This will continue until we all come to such unity in our faith and knowledge of God’s Son that we will be mature [KJV “perfect”] in the Lord, measuring up to the full and complete standard of Christ.
Ephesians 4:13 NLT
St. Paul used the analogy of the footrace several times to talk about the nature of the Christian life. I want to suggest another one, the American game of football.
In order to achieve the goal in the game of football, it is necessary to gain possession of the ball. It might be through regaining a fumble, or a pass interception, or receiving a punt or kick-off. But you have to have possession of the ball. I suggest this is analogous to conversion. In order to achieve God’s goal for his people, you have to be “in Christ” (2 Cor 5:17), whether the result of a prayer at a mother’s knee, or at the altar of a church, or with C. S. Lewis, on the back of his brother’s motorcycle. Without that saving relationship with him, we are the victims of our sin, constantly on the defense against deceitful self-worship and voracious desire. In the end, the winners at football are those who kept possession of the ball and the losers are those who did not.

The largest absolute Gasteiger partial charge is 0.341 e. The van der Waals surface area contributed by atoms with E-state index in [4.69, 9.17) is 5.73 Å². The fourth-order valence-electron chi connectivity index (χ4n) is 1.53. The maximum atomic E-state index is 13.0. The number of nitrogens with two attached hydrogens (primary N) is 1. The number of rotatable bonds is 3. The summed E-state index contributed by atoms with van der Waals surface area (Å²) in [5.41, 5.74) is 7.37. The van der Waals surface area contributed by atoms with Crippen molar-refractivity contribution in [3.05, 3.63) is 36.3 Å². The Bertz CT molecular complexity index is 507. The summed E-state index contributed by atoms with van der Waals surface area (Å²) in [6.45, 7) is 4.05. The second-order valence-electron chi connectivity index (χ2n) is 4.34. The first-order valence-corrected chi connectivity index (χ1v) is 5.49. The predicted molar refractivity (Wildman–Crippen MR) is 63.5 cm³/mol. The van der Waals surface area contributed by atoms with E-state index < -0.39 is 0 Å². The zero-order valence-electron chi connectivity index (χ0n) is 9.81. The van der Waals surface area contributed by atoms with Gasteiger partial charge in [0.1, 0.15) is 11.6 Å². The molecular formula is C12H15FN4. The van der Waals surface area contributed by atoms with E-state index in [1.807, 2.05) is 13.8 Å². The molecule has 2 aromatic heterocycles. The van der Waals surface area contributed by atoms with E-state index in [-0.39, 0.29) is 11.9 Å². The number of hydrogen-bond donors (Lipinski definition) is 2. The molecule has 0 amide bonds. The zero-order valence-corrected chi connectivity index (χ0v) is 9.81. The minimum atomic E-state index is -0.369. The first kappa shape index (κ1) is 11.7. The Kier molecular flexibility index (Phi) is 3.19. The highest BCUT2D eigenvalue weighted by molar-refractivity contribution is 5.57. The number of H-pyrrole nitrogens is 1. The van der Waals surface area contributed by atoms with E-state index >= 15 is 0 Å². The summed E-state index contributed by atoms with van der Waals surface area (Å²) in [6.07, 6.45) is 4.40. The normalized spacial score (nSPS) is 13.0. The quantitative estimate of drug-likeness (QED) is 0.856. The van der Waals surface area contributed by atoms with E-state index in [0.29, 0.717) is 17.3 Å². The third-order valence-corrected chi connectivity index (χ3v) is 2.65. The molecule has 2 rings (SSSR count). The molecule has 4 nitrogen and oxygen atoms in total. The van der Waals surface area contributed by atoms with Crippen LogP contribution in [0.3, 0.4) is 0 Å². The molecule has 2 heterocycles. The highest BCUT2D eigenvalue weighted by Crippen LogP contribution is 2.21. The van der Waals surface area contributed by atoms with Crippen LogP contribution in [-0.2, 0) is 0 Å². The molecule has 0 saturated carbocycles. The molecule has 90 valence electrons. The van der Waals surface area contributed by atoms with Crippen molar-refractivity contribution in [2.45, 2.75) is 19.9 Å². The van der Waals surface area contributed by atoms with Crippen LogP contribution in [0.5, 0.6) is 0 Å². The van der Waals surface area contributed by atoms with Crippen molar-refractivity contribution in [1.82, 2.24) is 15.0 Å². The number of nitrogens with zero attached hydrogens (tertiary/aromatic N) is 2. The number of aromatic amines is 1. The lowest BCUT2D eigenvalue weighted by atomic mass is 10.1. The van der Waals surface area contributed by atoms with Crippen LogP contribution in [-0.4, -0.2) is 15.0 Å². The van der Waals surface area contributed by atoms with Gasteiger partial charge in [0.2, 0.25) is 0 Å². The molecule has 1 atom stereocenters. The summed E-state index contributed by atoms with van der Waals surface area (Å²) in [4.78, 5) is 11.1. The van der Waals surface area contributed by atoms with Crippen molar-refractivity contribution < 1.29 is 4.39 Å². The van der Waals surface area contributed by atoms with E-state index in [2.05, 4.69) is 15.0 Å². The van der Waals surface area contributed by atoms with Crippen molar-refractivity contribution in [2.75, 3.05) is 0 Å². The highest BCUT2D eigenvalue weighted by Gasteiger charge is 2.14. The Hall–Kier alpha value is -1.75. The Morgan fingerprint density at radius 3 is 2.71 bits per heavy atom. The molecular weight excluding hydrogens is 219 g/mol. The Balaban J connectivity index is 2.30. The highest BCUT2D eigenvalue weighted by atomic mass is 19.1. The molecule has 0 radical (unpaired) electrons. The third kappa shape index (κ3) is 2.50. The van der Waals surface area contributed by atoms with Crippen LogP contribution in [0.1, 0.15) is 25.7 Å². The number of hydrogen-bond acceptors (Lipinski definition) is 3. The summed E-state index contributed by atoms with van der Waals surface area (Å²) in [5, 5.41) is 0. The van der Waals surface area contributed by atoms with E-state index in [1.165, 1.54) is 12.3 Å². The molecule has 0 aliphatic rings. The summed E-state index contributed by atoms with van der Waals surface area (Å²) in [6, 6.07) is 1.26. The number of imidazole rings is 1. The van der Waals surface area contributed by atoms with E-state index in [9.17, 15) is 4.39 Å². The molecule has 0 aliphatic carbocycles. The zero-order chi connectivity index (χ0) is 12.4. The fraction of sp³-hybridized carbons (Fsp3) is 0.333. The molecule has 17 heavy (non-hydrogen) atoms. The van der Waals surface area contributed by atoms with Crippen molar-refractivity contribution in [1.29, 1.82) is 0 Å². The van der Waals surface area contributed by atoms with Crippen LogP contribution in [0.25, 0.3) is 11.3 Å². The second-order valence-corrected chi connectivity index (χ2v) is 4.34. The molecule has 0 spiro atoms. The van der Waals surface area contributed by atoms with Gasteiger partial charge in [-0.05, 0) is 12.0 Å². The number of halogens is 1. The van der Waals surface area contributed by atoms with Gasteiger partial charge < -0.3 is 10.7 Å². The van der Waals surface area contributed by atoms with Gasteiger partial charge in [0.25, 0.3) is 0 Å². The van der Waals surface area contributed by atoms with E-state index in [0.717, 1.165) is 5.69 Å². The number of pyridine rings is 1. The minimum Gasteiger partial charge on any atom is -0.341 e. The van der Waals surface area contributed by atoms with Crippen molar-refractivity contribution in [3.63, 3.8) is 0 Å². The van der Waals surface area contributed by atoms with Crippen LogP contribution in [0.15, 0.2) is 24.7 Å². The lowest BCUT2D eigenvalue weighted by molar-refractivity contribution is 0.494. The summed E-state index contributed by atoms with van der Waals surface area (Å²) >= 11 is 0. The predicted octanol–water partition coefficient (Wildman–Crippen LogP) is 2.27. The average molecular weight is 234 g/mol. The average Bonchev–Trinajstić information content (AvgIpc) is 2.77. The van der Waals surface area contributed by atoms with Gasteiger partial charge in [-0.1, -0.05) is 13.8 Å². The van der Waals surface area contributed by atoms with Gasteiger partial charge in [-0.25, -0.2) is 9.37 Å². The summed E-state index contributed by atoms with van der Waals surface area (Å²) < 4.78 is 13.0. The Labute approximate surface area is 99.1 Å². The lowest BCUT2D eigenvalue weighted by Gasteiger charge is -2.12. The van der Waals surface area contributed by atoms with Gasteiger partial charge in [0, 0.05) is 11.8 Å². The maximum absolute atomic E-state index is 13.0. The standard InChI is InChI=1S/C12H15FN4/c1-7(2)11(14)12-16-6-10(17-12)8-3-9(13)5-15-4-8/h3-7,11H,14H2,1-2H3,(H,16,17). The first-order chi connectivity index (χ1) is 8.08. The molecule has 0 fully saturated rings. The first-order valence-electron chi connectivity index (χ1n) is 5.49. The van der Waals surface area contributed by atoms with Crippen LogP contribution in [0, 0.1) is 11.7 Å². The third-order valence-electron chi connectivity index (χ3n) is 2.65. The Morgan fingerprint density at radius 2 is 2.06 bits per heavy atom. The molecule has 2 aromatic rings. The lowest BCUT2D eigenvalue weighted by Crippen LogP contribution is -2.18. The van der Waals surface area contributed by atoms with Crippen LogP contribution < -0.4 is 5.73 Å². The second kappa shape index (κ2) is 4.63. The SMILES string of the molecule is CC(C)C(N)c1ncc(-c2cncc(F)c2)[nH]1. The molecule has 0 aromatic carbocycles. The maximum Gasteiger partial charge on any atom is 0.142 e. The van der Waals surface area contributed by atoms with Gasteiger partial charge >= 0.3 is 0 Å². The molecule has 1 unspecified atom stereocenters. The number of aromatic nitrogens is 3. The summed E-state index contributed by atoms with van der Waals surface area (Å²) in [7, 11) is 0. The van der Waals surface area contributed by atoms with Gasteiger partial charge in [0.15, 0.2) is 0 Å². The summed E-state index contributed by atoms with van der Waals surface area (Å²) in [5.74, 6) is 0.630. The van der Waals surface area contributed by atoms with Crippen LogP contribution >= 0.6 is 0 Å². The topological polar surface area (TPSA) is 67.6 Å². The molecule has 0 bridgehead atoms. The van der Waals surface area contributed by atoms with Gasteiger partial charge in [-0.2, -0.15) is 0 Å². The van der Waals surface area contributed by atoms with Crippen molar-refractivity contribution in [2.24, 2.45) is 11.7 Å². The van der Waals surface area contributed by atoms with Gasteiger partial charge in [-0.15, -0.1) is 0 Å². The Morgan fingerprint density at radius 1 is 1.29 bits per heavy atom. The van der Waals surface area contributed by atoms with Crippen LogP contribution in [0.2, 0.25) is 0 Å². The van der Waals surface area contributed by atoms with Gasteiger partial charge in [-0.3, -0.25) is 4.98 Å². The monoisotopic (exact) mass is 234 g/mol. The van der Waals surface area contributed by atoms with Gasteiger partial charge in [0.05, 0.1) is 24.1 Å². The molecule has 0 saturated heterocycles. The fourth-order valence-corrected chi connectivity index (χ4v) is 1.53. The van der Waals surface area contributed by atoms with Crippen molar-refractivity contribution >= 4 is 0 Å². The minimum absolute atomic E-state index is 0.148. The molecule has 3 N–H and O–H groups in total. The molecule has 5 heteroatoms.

But possession of the ball is not what the game is finally about. Yes, possession is absolutely necessary. Without the ball nothing can be accomplished. But if, possessing the ball for 7/8 of the game, we only move it back and forth at midfield, we miss the point, and perhaps at the end of the day will lose the game. The goal is to move the ball down the field and eventually push it across the line at the end of the field. That line is called the goal line for a reason.
What is the goal of the Christian life? It is to grow up into the full character and nature of God in Jesus (Eph 4:13). That’s why he saves us from the captivity of our sin, to make us like himself. He intends to make us all we were ever meant to be. That’s the goal line!
So where are you? Does he have you first and ten on the opponent’s 20-yard line! Or fiddling around on your own 20-yard line? Personally, I want to hear, “Touchdown!”